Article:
“The governor called [the special session], the governor set it for one day – we can’t go and change that on our own simply because we want to add stuff to it,” Glazier said. “When that session was over, there was no right to flip into a new session and take up a matter with no notice to the public, no notice to stakeholders, no notice to the press, no notice to anyone that that bill or any bills were going to be heard.” 

See Glazier's unedited comments at right. 

Sneaky, but constitutional?

Other legal experts disagree with Glazier and the NCAE.

The NC Institute for Constitutional Law’s director Jeannette Doran said the late night session was “probably a little crafty, a little sneaky, but it was constitutional."

The constitution specifically limits lawmakers in a veto session to taking up only “such bills as” the governor returned to them. But the strategy Republicans used to call the late-night session wasn’t a bill – it was a resolution.

"The constitutional limit that the General Assembly could only consider the bill that was in the notice from the governor (doesn't) apply to a resolution," said Doran.

House and Senate leaders also didn’t follow the constitutional procedure to call the legislature back into session. But Doran said they didn’t need to.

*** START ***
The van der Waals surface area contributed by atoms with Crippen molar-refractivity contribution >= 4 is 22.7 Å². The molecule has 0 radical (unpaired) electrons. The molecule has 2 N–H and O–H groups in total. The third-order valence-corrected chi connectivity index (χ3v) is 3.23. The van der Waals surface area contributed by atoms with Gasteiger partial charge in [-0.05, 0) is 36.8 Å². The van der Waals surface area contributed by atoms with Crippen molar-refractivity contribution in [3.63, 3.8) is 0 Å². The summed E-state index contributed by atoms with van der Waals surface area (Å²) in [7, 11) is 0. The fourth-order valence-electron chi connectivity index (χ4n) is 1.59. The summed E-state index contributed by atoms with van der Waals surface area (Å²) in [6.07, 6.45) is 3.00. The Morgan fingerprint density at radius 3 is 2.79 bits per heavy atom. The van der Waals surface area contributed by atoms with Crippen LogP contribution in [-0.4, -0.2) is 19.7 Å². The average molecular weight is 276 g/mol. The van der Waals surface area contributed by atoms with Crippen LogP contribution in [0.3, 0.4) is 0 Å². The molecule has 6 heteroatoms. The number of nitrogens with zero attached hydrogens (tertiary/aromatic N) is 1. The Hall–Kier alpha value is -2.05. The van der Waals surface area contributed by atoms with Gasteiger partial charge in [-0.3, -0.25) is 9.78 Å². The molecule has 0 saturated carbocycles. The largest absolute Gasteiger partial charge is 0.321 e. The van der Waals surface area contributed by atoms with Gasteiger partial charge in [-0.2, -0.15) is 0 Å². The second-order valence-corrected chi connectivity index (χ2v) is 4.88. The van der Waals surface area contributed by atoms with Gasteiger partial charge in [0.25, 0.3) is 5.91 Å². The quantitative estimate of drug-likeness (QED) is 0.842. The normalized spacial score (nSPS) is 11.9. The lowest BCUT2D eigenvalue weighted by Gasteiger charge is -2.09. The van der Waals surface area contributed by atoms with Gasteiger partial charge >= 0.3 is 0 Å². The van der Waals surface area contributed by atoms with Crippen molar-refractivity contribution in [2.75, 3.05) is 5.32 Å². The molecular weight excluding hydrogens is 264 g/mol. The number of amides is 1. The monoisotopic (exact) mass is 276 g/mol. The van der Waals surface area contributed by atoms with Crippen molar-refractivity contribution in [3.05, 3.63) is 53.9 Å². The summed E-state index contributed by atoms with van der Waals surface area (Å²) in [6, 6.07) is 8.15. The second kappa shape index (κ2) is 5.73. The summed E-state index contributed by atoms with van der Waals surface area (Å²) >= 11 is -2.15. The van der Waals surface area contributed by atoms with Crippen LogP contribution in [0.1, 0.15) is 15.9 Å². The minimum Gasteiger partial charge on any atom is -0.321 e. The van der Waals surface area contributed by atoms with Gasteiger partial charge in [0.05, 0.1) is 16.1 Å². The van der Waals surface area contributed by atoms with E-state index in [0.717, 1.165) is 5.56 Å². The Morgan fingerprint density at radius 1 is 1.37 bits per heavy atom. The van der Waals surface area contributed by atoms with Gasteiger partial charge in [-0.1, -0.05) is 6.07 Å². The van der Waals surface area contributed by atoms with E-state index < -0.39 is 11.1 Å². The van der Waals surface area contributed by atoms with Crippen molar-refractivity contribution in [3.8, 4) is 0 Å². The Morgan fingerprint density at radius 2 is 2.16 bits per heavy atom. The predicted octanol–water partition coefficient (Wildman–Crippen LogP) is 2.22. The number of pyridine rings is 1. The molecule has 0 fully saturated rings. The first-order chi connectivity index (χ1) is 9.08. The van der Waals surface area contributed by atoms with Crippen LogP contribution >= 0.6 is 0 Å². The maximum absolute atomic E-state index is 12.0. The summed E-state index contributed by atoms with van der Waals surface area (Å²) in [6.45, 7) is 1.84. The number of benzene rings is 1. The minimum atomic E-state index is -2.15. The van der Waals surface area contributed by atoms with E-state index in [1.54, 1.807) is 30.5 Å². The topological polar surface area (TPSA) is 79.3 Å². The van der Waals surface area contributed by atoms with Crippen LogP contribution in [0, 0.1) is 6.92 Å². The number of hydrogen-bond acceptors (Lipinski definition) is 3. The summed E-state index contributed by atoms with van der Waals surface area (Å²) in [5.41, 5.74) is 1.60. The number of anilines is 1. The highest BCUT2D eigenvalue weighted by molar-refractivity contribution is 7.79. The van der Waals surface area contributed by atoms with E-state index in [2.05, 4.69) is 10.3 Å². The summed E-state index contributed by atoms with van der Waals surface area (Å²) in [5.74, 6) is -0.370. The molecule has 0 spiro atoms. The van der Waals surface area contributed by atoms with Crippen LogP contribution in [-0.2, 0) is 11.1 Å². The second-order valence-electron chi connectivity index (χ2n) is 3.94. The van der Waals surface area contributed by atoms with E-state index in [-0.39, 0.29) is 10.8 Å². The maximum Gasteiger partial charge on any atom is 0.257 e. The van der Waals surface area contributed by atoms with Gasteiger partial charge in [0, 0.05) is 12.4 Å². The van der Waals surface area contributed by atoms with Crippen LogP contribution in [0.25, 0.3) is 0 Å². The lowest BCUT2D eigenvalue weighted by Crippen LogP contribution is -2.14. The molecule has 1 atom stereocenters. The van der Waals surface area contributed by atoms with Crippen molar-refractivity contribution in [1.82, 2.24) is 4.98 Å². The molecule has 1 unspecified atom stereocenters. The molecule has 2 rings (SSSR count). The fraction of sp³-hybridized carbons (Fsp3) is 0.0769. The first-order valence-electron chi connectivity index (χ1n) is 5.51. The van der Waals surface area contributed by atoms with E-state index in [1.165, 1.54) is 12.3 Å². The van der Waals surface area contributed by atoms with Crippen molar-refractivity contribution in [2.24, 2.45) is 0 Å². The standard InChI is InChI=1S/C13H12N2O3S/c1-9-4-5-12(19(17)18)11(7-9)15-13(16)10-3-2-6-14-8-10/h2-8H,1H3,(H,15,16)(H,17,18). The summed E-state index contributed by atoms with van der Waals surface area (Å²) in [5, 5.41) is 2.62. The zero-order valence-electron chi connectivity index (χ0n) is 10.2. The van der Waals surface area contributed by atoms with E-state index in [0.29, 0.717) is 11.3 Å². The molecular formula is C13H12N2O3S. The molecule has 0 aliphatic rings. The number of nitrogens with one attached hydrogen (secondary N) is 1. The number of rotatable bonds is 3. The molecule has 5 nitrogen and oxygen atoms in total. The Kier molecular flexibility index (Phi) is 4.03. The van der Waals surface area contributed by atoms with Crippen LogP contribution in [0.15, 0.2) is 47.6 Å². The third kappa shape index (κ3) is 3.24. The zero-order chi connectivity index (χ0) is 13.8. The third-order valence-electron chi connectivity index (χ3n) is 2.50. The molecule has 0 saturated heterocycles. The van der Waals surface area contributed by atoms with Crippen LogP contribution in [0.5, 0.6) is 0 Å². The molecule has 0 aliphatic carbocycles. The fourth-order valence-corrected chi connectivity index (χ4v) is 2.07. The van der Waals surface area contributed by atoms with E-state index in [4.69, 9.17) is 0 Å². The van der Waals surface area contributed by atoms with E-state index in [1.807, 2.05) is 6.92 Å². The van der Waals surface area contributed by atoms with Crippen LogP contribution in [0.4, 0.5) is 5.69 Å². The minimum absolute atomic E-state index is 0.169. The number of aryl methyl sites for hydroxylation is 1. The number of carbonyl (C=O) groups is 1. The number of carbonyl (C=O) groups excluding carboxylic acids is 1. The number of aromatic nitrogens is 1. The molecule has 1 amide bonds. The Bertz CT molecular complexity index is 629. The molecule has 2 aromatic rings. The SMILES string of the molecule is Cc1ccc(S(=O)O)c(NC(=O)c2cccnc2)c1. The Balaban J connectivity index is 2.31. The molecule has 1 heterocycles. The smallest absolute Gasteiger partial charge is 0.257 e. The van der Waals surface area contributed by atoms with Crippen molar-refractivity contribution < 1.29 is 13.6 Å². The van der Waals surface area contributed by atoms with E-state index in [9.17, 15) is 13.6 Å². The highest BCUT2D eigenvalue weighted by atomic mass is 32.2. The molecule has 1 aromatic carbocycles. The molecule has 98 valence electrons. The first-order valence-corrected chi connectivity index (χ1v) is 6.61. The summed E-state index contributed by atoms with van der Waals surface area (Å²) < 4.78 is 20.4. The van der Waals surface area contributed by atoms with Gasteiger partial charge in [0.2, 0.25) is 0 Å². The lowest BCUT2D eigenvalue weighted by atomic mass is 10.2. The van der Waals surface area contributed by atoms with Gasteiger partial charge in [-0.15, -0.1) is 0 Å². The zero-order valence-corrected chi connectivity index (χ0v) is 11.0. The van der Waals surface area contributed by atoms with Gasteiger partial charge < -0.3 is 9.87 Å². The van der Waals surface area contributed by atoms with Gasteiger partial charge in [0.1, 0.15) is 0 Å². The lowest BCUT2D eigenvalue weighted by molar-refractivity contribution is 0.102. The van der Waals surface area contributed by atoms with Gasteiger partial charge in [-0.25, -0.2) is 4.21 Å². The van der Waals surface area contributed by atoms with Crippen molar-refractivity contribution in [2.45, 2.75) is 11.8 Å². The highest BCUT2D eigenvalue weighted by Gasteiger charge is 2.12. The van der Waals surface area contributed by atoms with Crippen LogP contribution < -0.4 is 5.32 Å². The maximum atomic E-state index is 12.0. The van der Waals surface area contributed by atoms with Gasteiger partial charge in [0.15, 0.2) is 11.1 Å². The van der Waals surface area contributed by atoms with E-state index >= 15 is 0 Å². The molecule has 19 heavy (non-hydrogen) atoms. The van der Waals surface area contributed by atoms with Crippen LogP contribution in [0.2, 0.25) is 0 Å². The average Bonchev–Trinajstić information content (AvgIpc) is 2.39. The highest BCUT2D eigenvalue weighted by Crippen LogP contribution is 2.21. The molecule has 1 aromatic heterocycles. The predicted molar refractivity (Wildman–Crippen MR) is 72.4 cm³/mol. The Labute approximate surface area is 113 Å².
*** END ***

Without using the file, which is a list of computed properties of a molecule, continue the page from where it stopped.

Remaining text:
doran Doran on constitutionality of S727

“They had reconvened, and then decided to modify their adjournment resolution,” she said. “The Constitution has a specific provision that says that the House and the Senate can specify their own adjournment, when they’ll reconvene in the future. And they can set that for any day” she explained. 

See Doran's unedited comments at right. 

House Speaker Thom Tillis’s legal counsel Jason Kay is a former NCICL attorney. In an email, he explained why he, too, believes the procedure was constitutional. Here's his take via email:

During last week’s reconvened veto session scheduled by the Governor, the General Assembly simply voted to come back into regular session from a break in the regular session.

The process for taking that vote was identical to the 2007 process approved by then Speaker Hackney and Lt. Governor Perdue -– the adjournment resolution for the veto session modified the adjournment resolution for regular session.

The legislature is, of course, able to vote on resolutions during a veto session. Once the legislature voted to return to a regular session from the veto session, the legislature could – and did – take up other pending legislation properly before it, including veto overrides. The process complied fully with all requirements of the North Carolina Constitution, state statutes, and even the House rules, which were approved unanimously by all members of the House.